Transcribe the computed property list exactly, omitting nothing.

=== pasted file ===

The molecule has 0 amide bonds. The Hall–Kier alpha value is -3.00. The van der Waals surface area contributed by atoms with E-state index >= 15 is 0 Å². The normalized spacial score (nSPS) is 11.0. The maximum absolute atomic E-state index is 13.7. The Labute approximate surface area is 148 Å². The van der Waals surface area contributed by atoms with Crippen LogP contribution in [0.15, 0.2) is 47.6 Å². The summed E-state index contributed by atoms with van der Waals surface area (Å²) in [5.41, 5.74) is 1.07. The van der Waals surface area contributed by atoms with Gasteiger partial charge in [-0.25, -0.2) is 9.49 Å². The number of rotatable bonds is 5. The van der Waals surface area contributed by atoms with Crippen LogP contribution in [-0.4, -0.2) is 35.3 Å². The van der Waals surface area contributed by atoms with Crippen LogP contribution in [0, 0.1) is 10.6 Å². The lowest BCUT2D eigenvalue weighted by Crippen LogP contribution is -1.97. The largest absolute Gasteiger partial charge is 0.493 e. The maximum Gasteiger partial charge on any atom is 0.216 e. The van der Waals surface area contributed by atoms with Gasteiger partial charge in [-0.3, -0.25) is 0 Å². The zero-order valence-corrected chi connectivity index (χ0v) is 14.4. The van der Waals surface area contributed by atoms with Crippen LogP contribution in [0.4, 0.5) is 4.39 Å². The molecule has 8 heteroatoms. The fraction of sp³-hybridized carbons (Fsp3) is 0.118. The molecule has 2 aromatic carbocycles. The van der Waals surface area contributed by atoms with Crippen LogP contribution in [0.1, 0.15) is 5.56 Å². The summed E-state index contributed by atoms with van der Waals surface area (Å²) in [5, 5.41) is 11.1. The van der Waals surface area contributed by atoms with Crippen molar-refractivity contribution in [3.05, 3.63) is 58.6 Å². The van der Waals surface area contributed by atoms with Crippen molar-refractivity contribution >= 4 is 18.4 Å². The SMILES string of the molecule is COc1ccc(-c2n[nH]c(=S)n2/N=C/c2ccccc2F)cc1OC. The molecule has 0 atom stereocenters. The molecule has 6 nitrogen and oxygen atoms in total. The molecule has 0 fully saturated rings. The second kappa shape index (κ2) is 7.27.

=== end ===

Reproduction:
The molecule has 0 amide bonds. The Hall–Kier alpha value is -3.00. The van der Waals surface area contributed by atoms with E-state index >= 15 is 0 Å². The normalized spacial score (nSPS) is 11.0. The maximum absolute atomic E-state index is 13.7. The Labute approximate surface area is 148 Å². The van der Waals surface area contributed by atoms with Crippen LogP contribution in [0.15, 0.2) is 47.6 Å². The summed E-state index contributed by atoms with van der Waals surface area (Å²) in [5.41, 5.74) is 1.07. The van der Waals surface area contributed by atoms with Gasteiger partial charge in [-0.25, -0.2) is 9.49 Å². The number of rotatable bonds is 5. The van der Waals surface area contributed by atoms with Crippen LogP contribution in [-0.4, -0.2) is 35.3 Å². The van der Waals surface area contributed by atoms with Crippen LogP contribution in [0, 0.1) is 10.6 Å². The lowest BCUT2D eigenvalue weighted by Crippen LogP contribution is -1.97. The largest absolute Gasteiger partial charge is 0.493 e. The maximum Gasteiger partial charge on any atom is 0.216 e. The van der Waals surface area contributed by atoms with Gasteiger partial charge in [-0.3, -0.25) is 0 Å². The zero-order valence-corrected chi connectivity index (χ0v) is 14.4. The van der Waals surface area contributed by atoms with Crippen LogP contribution in [0.4, 0.5) is 4.39 Å². The molecule has 8 heteroatoms. The fraction of sp³-hybridized carbons (Fsp3) is 0.118. The molecule has 2 aromatic carbocycles. The van der Waals surface area contributed by atoms with Crippen LogP contribution in [0.1, 0.15) is 5.56 Å². The summed E-state index contributed by atoms with van der Waals surface area (Å²) in [5, 5.41) is 11.1. The van der Waals surface area contributed by atoms with Crippen molar-refractivity contribution in [3.05, 3.63) is 58.6 Å². The van der Waals surface area contributed by atoms with Crippen molar-refractivity contribution >= 4 is 18.4 Å². The SMILES string of the molecule is COc1ccc(-c2n[nH]c(=S)n2/N=C/c2ccccc2F)cc1OC. The molecule has 0 atom stereocenters. The molecule has 6 nitrogen and oxygen atoms in total. The molecule has 0 fully saturated rings. The second kappa shape index (κ2) is 7.27.